1962 Buffalo Bills – The Arrival
by Bill Choinski
The AFL’s third season was a stormy one. To get the jump on the rival NFL in signing college talent, the 8 owners conducted a “secret” under the table draft in which each team selected six top shelf college prospects. The draft took place before the season was even finished, in November of 1961. It was so secret, even AFL commissioner Joe Foss was in the dark about it. When Foss learned of the draft, he voided the results and ordered a new draft to take place. The New York Titans and their owner Harry Wismer threw a fit and wanted Foss fired. They had drafted Syracuse Heisman Trophy winner Ernie Davis. In the second “official draft” Davis became the first round choice of the Buffalo Bills. Cooler heads prevailed and Foss not only kept his job, but won a 5 year extension. In a bizarre moment later that year, Foss appeared as best man at Wismer’s wedding 3 months later.
Meanwhile, the great Ernie Davis went on to sign with the rival NFL Cleveland Browns. Coach Paul Brown wanted to build what would have been the greatest backfield duo in the history of the NFL. The Browns already had Jim Brown, one of the top players in the entire history of the league. Tragically, Ernie Davis contracted leukemia that struck the brilliant rookie down before he ever took a play in professional ball.
After playing the 1960 and ’61 seasons in their original silver/gray and blue uniforms, the Bills made a switch prior to the 1962 regular season. In the July 14, 1962 edition of the Buffalo Evening News, Bills beat writer Jack Horrigan reported that, “(Coach Lou) Saban decided to ‘brighten up’ the Bills new uniforms by adding scarlet and making more use of white than the former silver-blue combination.” The team first wore the new look for the 1962 regular season opener vs. Houston and though the Oilers won 28-23, Evening News reporter Larry Felser described the new outfits as “the Bills sharp new uniforms.” The new look also saw the team’s silver helmet replaced by a white one with a red standing buffalo and a single red stripe down the middle.
The uniforms weren’t the only thing to get a major face lift. Ralph Wilson and Lou Saban made some major player moves in the off season as well. The biggest was the addition of Canadian Football League legend Cookie Gilchrist . Gilchrist quickly became one of the AFL’s biggest stars. He was a bruising fullback that was the complete package- a bruising runner and a receiving threat- the Marshal Faulk of his time. His fiery temper made him a demon on the field, but a handful for his team mates and coaches off the field.
Saban teamed with his new replacement as director of player personnel, Harvey Johnson to overhaul the roster. LB Mike Stratton (13th rd), Tom Sestak (17th rd) and Ray Abruzzese (23rd rd) were late round gems. Other rookies brought in to camp that made the roster were DB Booker Edgerson, and DB Carl Charon. NFL Veterans DT Sid Youngleman and LB John Tracey were also added for leadership.
Another brilliant move was the addition of top flight QB Jack Kemp. The Starting QB for the high flying West Division champs the past two seasons, Kemp was the vital leader the team lacked. Breaking his finger early in the Chargers 1962 campaign, Charger coach Sid Gillman tried to sneak Kemp on waivers to get a backup QB on the roster. His grievous error was Buffalo’s gain. Saban knew his QB situation was precarious at best. Veteran QB Tom O’Connell retired from playing to join the Bills coaching staff, leaving a weak position even weaker. The Bills had used 6 different signal callers in 2 seasons without success. Stashing him away until the final month, Saban was confident he finally had the nucleus of a champion.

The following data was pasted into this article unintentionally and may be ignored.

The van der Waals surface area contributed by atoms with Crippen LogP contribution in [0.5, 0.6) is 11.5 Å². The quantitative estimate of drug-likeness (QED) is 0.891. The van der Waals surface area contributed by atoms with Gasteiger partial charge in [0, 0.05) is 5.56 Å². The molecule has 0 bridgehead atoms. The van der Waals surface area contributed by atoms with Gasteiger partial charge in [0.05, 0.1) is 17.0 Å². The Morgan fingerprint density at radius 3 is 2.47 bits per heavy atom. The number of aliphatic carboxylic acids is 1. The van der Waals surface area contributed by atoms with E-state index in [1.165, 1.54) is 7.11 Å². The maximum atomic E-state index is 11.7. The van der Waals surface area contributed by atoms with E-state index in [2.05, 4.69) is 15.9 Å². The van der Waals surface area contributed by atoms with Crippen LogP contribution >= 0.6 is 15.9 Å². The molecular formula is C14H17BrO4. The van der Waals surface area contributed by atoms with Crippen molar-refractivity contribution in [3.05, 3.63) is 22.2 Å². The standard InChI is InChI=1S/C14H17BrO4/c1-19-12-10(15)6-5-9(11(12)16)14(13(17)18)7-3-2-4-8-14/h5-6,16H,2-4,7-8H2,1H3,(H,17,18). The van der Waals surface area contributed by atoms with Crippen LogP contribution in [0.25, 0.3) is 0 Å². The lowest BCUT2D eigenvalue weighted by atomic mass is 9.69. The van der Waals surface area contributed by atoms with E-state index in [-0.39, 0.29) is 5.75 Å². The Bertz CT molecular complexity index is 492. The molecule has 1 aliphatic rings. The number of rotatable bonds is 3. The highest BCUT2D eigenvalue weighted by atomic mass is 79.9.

All the new faces took some time to meld into a cohesive unit. Lou’s crew dropped their first 5 games and it was looking like the same old slow starting Bills. But in the 5th game, Saban’s staunch defense held the 2 time AFL champion Houston Oilers (and the leagues highest scoring team) to a mere 17 points. They lost the game. 17-14, but it was the watershed moment. They finished the year on a tear, going 7-1-1. The only blemishes on the record were a loss and a tie to Saban’s old employers, the Boston Patriots.
The Bills finished the year with a 20-3 drubbing of the New York Titans, giving them their first winning season. Their 7-6-1 record was good for 3rd again in the AFL East. The star of the show was Cookie Gilchrist. His 1,096 yards rushing and 15 TDs led the AFL. TE Ernie Warlick led the team with 45 receptions. Dubenion again led the team with 571 yards receiving and 5 TDs, and Glenn Bass wasn’t far behind with 555 yards receiving and 4 TDs. Warren Raab started most of the season at QB, passing for 1,196 yards, 10 TDs, and 14 INTs. But he knew what his role was- hand the ball off to Cookie and keep the seat warm until Kemp healed. Kemp took over late in the season and amassed 984 yards passing, added 10 TD passes, and rushed for 2 more.
The Buffalo Bill defense was turning into the league’s dominant unit. Rookie Carl Charon lead the team with 7 interceptions, with 2 returned for TDs- on a defensive unit that led the league with 36 INTs on the season. That was an incredible average of 2.5 interceptions a game! The Bills possesed the most intimidating defensive line in the league with Tom Sestak and LaVerne Torczon anchoring the ends.
The Buffalo Bills would send seven representatives to the AFL All-Star Game. On offense, FB Cookie Gilchrist, QB Jack Kemp, TE Ernie Warlick, and G Billy Shaw were selected. On the defensive side of the ball, DE LaVerne Torczon, rookie DE Tom Sestak, and making his second consecutive appearence, LB Archie Mastos were honored.